National colony loss one of the lowest in 10 years

Beekeepers say their death losses are falling, but nobody is exactly sure why

Canadian beekeepers saw lower losses in 2014-15 than the previous several winters.

Winter bee mortality rates seem to be dropping, according to data submitted to Health Canada by the Canadian Association of Professional Apiculturists.

The group told the Health Department, that has been heavily involved in a multi-stakeholder study into the issue, that all provinces either saw similar death rates, or lower death rates than the previous several years.

The national average of colony winter loss was 16.4 per cent for 2014-15, the latest season for which data is available, CAPA says. Overall, the reported national colony loss is one of the lowest levels since 2006-07 and represents a decrease of 34.4 per cent from 2013-14 winter losses.

Provincial averages ranged between 10.4 and 37.8 per cent. Colony winter loss in Ontario was 37.8 per cent, a decrease by 34.8 per cent compared to the 58.0 per cent loss reported in 2013-14.

“Bee health is complex and many factors are involved, including hive conditions, weather and starvation,” a Health Canada spokesman said. The department is one of a number of key government organizations and stakeholders participating in the effort to address bee losses.

CAPA, also a member of the Bee Health Roundtable, says it asked a set of harmonized questions of beekeepers across Canada who own 362,949 honey colonies. This represents 50.8 per cent of all colonies operated and wintered in Canada in 2014.

“Respondents reported considerable variation in identifying and ranking the top four possible causes of colony losses. Answers included starvation, weak colonies, poor queens, Nosema and weather conditions,” CAPA said.

CAPA has been tracking wintering losses of bee colonies and possible causes of bee mortality since 2007 “to consolidate provincial losses for a national representation, to present the possible main causes of winter losses, and to provide information for pest surveillance and control. These results provide information needed to identify gaps in current management systems, to develop strategies to mitigate bee colonies losses and to improve bee health.”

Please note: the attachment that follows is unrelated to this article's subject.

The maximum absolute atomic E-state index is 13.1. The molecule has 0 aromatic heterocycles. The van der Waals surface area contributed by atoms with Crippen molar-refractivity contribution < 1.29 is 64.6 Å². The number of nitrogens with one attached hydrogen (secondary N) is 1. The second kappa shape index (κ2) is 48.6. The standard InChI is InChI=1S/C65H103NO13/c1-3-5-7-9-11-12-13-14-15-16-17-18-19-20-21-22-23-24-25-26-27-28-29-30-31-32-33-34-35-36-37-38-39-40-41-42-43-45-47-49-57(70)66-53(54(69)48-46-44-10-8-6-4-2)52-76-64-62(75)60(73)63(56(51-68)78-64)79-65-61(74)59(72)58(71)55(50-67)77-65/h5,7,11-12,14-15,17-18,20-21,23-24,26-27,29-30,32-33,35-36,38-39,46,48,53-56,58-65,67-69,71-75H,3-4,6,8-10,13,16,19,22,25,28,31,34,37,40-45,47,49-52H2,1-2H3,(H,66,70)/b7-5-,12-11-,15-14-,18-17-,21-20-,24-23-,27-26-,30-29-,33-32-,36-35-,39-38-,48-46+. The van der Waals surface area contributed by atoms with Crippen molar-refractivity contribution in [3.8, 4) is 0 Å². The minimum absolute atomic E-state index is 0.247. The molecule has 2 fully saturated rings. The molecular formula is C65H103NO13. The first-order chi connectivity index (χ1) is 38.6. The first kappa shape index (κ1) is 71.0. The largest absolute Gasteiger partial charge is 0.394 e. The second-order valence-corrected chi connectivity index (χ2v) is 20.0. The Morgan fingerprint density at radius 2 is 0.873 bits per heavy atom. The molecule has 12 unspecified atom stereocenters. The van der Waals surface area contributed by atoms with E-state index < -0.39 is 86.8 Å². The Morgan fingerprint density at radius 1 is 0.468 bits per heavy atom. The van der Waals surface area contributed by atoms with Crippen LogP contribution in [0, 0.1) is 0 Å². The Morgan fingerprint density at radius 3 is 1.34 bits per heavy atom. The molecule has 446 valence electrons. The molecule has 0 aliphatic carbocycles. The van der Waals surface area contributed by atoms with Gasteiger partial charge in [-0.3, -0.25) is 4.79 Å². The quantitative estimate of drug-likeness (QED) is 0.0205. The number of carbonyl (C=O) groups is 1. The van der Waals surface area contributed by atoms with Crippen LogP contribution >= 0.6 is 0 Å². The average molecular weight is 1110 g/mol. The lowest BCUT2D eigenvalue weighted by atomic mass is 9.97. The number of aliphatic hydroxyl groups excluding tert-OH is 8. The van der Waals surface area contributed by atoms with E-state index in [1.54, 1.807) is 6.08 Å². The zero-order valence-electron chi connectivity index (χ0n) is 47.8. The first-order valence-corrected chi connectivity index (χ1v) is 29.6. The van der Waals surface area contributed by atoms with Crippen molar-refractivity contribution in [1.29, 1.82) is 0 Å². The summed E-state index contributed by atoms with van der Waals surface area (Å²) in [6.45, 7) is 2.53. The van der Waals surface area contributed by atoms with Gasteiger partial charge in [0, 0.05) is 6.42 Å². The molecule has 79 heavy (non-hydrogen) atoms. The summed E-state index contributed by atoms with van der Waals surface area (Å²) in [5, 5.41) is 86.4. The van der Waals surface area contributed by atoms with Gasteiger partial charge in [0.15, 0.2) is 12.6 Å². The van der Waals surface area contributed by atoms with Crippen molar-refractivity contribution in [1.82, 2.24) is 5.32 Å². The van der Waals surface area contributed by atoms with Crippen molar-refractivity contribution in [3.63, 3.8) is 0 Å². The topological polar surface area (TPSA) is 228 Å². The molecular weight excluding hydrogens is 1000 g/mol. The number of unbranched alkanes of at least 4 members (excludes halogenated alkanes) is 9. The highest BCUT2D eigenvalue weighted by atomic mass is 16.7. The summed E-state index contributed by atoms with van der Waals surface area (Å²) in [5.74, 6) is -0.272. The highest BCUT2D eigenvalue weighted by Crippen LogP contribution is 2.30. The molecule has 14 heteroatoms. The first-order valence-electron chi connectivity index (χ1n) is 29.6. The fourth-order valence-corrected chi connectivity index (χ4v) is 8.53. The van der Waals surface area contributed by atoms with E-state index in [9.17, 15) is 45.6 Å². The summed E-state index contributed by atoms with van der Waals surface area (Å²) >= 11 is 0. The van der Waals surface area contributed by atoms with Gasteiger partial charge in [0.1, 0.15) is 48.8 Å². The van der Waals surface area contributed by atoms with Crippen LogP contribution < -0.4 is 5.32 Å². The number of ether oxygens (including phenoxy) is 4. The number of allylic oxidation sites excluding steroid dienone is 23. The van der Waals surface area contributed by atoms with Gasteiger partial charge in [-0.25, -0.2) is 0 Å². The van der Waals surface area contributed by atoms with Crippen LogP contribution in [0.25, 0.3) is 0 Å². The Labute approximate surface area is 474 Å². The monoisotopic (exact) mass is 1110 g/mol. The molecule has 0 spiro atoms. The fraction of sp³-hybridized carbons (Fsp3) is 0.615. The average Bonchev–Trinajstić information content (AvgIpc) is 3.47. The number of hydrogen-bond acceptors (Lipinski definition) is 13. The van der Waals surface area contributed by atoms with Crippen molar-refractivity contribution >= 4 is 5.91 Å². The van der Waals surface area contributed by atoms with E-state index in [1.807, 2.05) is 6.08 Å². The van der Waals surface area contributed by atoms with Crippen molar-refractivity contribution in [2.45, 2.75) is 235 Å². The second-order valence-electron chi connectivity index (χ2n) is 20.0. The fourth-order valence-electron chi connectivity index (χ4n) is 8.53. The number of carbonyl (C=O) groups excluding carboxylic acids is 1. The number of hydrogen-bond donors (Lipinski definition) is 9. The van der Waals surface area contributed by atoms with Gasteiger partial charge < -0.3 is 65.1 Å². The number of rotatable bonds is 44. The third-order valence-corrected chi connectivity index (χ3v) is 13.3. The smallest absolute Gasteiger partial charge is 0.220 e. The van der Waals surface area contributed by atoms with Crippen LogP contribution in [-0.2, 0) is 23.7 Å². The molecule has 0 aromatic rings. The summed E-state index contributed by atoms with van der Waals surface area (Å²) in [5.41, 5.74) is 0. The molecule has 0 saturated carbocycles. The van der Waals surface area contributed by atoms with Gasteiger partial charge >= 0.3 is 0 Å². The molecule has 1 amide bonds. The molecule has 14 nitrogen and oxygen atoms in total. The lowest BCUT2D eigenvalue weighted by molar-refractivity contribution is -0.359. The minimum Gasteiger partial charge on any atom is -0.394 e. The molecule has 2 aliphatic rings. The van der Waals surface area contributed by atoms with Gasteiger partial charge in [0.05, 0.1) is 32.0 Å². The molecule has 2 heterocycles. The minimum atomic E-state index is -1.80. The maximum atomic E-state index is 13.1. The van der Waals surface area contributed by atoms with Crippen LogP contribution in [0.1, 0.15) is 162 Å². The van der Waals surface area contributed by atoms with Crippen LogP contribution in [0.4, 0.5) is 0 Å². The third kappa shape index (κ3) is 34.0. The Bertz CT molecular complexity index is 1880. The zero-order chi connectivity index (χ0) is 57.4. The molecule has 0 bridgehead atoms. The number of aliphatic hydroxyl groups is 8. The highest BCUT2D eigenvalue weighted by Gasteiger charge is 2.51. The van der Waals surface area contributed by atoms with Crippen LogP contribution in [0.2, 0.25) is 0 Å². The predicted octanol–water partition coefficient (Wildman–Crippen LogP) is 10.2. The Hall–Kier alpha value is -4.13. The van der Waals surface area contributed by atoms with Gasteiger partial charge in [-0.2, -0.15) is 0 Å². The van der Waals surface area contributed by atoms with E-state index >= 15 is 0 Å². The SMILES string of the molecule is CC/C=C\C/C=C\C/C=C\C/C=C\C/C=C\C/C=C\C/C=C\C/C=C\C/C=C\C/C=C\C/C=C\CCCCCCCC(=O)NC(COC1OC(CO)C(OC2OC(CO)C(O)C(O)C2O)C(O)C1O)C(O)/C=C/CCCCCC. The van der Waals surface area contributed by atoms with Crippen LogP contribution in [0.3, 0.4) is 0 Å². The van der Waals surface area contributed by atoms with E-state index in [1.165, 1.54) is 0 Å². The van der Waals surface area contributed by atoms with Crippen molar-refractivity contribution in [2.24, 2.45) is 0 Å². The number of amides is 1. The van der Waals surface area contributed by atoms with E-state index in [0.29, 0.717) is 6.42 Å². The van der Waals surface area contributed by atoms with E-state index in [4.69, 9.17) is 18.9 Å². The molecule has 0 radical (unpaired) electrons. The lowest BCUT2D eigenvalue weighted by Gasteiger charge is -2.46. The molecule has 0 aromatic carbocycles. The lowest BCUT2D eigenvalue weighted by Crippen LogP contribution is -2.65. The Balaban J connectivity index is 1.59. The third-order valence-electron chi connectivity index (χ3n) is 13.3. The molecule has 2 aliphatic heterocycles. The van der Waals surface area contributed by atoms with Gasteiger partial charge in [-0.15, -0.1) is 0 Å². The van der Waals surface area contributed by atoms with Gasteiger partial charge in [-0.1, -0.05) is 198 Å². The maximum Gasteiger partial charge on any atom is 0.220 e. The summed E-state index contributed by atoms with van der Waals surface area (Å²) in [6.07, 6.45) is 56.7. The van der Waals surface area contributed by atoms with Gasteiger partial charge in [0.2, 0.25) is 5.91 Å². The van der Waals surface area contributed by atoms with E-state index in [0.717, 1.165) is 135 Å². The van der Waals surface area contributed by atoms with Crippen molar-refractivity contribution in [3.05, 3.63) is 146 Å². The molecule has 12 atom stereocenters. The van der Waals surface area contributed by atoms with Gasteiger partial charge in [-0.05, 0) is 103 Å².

This set of data is considered one of the lowest average losses in the last eight years since the national survey commenced. It represents a 34.4 per cent reduction over the previous years’ winter losses (2013-14).

The Prairie provinces benefited from favourable winter and spring conditions and reported an average of 11.1 per cent winter losses in 2014-15. Overall, the 2014-15 winter loss in most of the provinces, except Ontario, were close to or better than what beekeepers reported as an annual acceptable long-term loss.

CAPA notes that several beekeepers in different provinces reported that they did not know why their colonies died. If beekeepers are unable to identify a possible cause for the mortality of their colonies, it may be because of multiple underlying problems, or a lack of monitoring colony health status throughout the season.

“In recent years, pest management has become a widespread practice by beekeepers to ensure keeping healthy honeybees,” CAPA points out. “Lack of monitoring bee health status and determining levels of infestation by pests can be a serious problem as reported in previous years. Therefore, this survey focused on asking beekeepers questions about management of three identified serious pests and diseases that could impact bee health and productivity.

“Varroa mite infestation continues to be considered by beekeepers and bee specialists as one of the main cause of honeybee colony mortality. Although very few concerns regarding varroa were cited by beekeepers in the 2014-15 survey, sustained monitoring and management of varroa in honeybee colonies have been widely recognized as most important factors to keep healthy honeybee populations in Canada.”

Educational programs delivered to beekeepers in Canada “have made a difference in the application of proper beekeeping management practices for varroa mites,” CAPA says. “Implementing surveillance and monitoring programs for varroa mites enables beekeepers to successfully adopt principles of integrated pest management (IPM) to determine the right timing and select the best treatment options for varroa mites.”

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